The Victorian government has delivered an unexpected Christmas present to Australian conservatives: a parting of the ways with Roz Ward, the co-founder of the controversial Safe Schools program. Score one for the cisheteropatriarchy, as the kids call it.
It may not be in the spirit of Tiny Tim to gloat over someone’s misfortune and dismissal at this time of year, and many people would resist the impulse. But I am not among such people. Since her emergence in the public spotlight, the problem with the criticism directed against Roz Ward is that it has not been relentless enough.
Safe Schools, as most Australians have come to realise, combines a praiseworthy anti-bullying component with more than a few of the fashionably crackpot notions of gender and queer theorists. Originally intended for both primary and secondary school students, the program presents ideas like gender fluidity and the social construction of gender as unshakeable facts, rather than postmodern fads.
A few of the program’s pedagogic tools also raised eyebrows. For the four and five year olds, who may have a lingering affection for the gender binary, there is the children’s book The Gender Fairy. In this narrative, the eponymous hero guides two transgender characters along the path of social transition. In my boyhood, back in the distant 1990s, I liked best the cisnormative adventures of Noddy, Big-Ears, and Mr Plod. Today, no doubt, they would be denounced for corrupting the minds of Australian youth.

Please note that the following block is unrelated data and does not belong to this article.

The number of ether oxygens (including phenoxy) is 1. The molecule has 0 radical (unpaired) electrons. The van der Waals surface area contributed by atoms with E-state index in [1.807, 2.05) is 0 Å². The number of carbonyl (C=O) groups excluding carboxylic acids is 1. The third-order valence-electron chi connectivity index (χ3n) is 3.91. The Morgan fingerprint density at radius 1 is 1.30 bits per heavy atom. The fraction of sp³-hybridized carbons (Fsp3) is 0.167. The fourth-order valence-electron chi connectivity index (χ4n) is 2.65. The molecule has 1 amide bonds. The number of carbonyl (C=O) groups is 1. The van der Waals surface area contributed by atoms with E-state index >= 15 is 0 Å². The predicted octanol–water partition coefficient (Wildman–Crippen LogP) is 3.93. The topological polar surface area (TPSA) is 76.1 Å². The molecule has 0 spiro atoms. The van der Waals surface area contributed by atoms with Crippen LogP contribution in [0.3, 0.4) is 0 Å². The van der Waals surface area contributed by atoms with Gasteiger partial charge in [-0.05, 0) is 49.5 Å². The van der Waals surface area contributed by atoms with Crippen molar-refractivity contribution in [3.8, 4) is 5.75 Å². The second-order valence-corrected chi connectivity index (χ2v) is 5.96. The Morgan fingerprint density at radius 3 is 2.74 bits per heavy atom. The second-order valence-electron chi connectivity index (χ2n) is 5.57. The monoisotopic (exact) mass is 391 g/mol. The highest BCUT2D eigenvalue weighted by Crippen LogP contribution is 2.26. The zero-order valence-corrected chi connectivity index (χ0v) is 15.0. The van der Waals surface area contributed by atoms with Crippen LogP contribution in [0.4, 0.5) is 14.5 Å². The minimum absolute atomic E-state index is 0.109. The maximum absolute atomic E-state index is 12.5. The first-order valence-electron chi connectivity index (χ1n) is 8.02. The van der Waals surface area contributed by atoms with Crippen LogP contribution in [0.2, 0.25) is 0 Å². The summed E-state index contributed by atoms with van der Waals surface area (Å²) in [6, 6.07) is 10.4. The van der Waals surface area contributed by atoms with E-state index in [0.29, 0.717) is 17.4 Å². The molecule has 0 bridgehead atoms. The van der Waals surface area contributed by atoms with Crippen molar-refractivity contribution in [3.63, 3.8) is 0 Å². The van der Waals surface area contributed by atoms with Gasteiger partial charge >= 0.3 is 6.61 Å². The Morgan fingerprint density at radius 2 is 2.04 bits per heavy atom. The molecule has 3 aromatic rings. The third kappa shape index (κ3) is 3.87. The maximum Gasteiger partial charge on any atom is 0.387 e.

To the bill of complaint against Safe Schools one might also add the inappropriate role-playing activities, wherein teenagers imagined themselves without genitalia; the advice for teachers, who should refrain from heterosexist terms like ‘boy’ and ‘girl’; and, finally, the infliction of the program upon students without the consent of their parents.
In response to the public backlash and an independent review, the Turnbull government has made a few changes: the weird stuff is out and the anti-bullying emphasis stays in; there is an expiration date for federal funding and the program will ultimately be absorbed into a new government initiative, the Student Wellbeing Hub. Score another one for the cisnormative hegemony, or rather, let us simply call it good sense.
The departure of Roz Ward serves as a fitting denouement of the Safe Schools saga in 2016. What remains startling, though, is how she managed to acquire such extraordinary influence in the first place. This is what I mean when I say that her critics could benefit from a little extra fibre and fervour.
Roz Ward is a useful, if frightening, demonstration of what happens when left-wing academics and their ideas intrude upon wider society. Once upon a time, I have been told, postmodern jargon and critical gender theory were confined to the abstruse and unreadable journals of the academic Left. Now, it’s all available at a school near you.
In recent profiles in the Guardian and the Saturday Paper, Ward downplays the radical elements and bemoans the attention paid to her own Marxist politics. Such a focus, she says, is a distraction from the good work she’s doing. This is nonsense, as she knows very well. In a 2015 lecture at Melbourne’s Marxism conference, Ward argued that:
Marxism offers both the hope and the strategy needed to create a world where human sexuality, gender, and how we relate to our bodies can blossom in extraordinarily new and amazing ways.